Didier Défago

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Didier Défago
— Alpine skier —
Didier Defago.jpg
Défago in December 2006
Disciplines Downhill, Super G
Giant slalom, Combined
Born (1977-10-02) 2 October 1977 (age 36)
Morgins, Valais, Switzerland
Height 1.84 m (6 ft 12 in)
World Cup debut 7 March 1996 (age 18)
Website Didier Defago.ch
Olympics
Teams 3 – (2002, 2006, 2010)
Medals 1 (1 gold)
World Championships
Teams 6 – (200109, 2013)
Medals 0
World Cup
Wins 5 – (3 DH, 2 SG)
Podiums 15
Overall titles 0 – (6th in 2005, 2009)
Discipline titles 0 – (3rd in DH, SG; 2009)

Didier Défago (born 2 October 1977) is a World Cup alpine ski racer from Switzerland.

Born in Morgins, Valais, Défago made his World Cup debut at age 18 in March 1996, and was Swiss national champion in downhill (2003) and Giant slalom (2004). At the 2010 Winter Olympics, he won the downhill at Whistler to become the Olympic champion.[1]

Didier Défago winning gold
at the 2010 Winter Olympics

Défago finished the 2005 World Cup season as sixth overall and fourth in the Super-G, his most successful season so far. In 2009 he won two downhill races in a row, the classics at Wengen and Kitzbühel.[2] He was the first to win these in consecutive weeks since Stephan Eberharter in 2002, and the first Swiss racer since Franz Heinzer in 1992.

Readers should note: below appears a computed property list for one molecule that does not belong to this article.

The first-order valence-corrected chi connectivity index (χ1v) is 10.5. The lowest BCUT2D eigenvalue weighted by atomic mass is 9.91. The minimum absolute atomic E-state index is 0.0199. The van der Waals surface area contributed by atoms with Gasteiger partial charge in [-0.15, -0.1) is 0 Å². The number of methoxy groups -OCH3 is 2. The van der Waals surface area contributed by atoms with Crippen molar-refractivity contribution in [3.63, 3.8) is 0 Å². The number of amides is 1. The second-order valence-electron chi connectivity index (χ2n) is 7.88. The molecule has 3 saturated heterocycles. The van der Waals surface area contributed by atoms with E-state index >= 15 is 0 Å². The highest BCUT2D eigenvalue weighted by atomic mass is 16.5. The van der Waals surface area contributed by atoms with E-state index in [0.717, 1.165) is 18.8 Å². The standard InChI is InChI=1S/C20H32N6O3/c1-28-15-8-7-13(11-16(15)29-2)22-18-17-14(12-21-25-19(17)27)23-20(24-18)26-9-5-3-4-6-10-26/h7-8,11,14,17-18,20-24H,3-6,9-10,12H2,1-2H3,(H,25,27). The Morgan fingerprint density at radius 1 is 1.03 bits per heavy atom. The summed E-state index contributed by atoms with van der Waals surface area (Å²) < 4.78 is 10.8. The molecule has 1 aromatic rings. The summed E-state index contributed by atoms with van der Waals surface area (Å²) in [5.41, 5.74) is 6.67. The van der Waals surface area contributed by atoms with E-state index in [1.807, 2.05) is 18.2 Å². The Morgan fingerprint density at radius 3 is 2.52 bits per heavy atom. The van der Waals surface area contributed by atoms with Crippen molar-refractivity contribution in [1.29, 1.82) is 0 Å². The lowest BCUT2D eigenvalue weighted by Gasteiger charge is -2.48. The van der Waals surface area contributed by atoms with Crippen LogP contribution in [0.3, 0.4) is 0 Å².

While training on a glacier above Zermatt in mid-September 2010, Defago fell and injured ligaments in his left knee, ending his 2011 season.[3]

Victories[edit]

  • 1000 Olympic gold medal (DH)
  • 5 World Cup races
Date Event Location Discipline
20 Dec 2002 2003 World Cup Val Gardena, Italy Super-G
17 Jan 2009   2009 World Cup      Wengen, Switzerland   Downhill
24 Jan 2009 Kitzbühel, Austria Downhill
15 Feb 2010 2010 Olympics Whistler, Canada Downhill
29 Dec 2011 2012 World Cup Bormio, Italy Downhill
26 Jan 2014 2014 World Cup Kitzbühel, Austria Super-G

Notes and references[edit]

  1. ^ "Didier Defago lands downhill gold to end Swiss misery". Daily Mail. 15 February 2010. Retrieved 16 February 2010. 
  2. ^ "Defago wins World Cup downhill on Streif". USA Today. Associated Press. 24 January 2009. Retrieved 30 January 2009. 
  3. ^ Ski Racing.com – 15 September 2010

External links[edit]